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・ Columbia Township, Tama County, Iowa
・ Columbia Township, Tuscola County, Michigan
・ Columbia Township, Van Buren County, Michigan
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・ Columbia Township, Whitley County, Indiana
・ Columbia Trail
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| Columbia Trail ： ウィキペディア英語版|
The Columbia Trail is a rail trail in rural northwestern New Jersey. It was created from portions of the former Central Railroad of New Jersey High Bridge Branch and stretches from High Bridge, in Hunterdon County, through Washington Township, in Morris County for a total of . The trail surface is relatively flat and consists mostly of fine crushed stone.
Lewis H Taylor, a member of the trustees of the Central Jersey Railroad, brought the railroad to High Bridge in 1876. The branch line was originally built to transport coal and iron ore from mines in Morris County for use in the Taylor Wharton Iron and Steel Company, the oldest foundry in United States History,〔(Connecting trail )〕 and other foundries at High Bridge or Wharton. The High Bridge Branch was also used for passenger traffic until 1935.
In 1976, the branch was deemed redundant by its new owner, Conrail, and the rails were dismantled in 1980. In the mid-1990s, Columbia Gas Company bought the trail right-of-way and laid an underground gas pipeline under the right-of-way along the length of the trail. The trail and bridges were resurfaced in 2004. Since then, it has been a recreational trail serving the surrounding communities.
The Hunterdon County Division of Parks and Recreation〔(Official Web site - Hunterdon County )〕 and Morris County Park Commission〔(Official Web site - Morris County )〕 now operate and maintain the trail under lease, although ownership of the right-of-way remains with the Columbia Gas Company.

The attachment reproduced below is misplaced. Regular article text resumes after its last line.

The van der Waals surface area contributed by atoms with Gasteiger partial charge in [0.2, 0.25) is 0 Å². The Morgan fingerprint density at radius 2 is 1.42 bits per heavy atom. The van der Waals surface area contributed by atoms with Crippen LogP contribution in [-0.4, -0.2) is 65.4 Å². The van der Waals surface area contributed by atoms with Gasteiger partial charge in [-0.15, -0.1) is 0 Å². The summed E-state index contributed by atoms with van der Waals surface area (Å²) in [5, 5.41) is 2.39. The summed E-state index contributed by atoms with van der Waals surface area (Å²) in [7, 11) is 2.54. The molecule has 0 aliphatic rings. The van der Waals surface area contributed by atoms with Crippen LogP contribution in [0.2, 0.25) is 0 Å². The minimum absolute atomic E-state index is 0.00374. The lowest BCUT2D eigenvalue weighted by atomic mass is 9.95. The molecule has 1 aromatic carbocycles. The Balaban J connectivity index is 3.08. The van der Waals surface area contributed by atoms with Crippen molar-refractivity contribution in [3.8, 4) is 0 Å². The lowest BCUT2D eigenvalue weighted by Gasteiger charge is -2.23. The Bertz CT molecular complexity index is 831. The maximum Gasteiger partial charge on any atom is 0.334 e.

A train wreck occurred on the Ken Lockwood Gorge trestle on April 18, 1885. An iron ore train led by the coincidentally named Columbia Engine derailed on the trestle and crashed into the river below. ''Iron Mine Railroads of Northern New Jersey'', by Larry Lowenthal, indicates this was engine 112 and does not indicate it had a name. A contemporary account of the wreck in the Iron Era 〔()〕newspaper 〔()〕 does not cite a name, only the engine number. If the locomotive had a name it's probable it would have been mentioned in those days. The trail is, instead, most likely named for the Columbia Gas Pipeline. Minutes of meetings in Hunterdon Parks indicate that Hunterdon suggested the name "Columbia Trail", much to the satisfaction of the gas company. Recent oppositions to gas utilities, and their relationship to hydraulic fracturing (aka "Fracking") have spurred public outcry to rename the route "High Bridge Branch Trail", a more historically accurate and less controversial tag. Furthermore, it may be considered a conflict of interest for a government agency to promote a private industry such as Columbia Gas in name and associated publications (tax payer funded maps, guides, interpretive signage, etc.).
抄文引用元・出典: フリー百科事典『 ウィキペディア（Wikipedia）』
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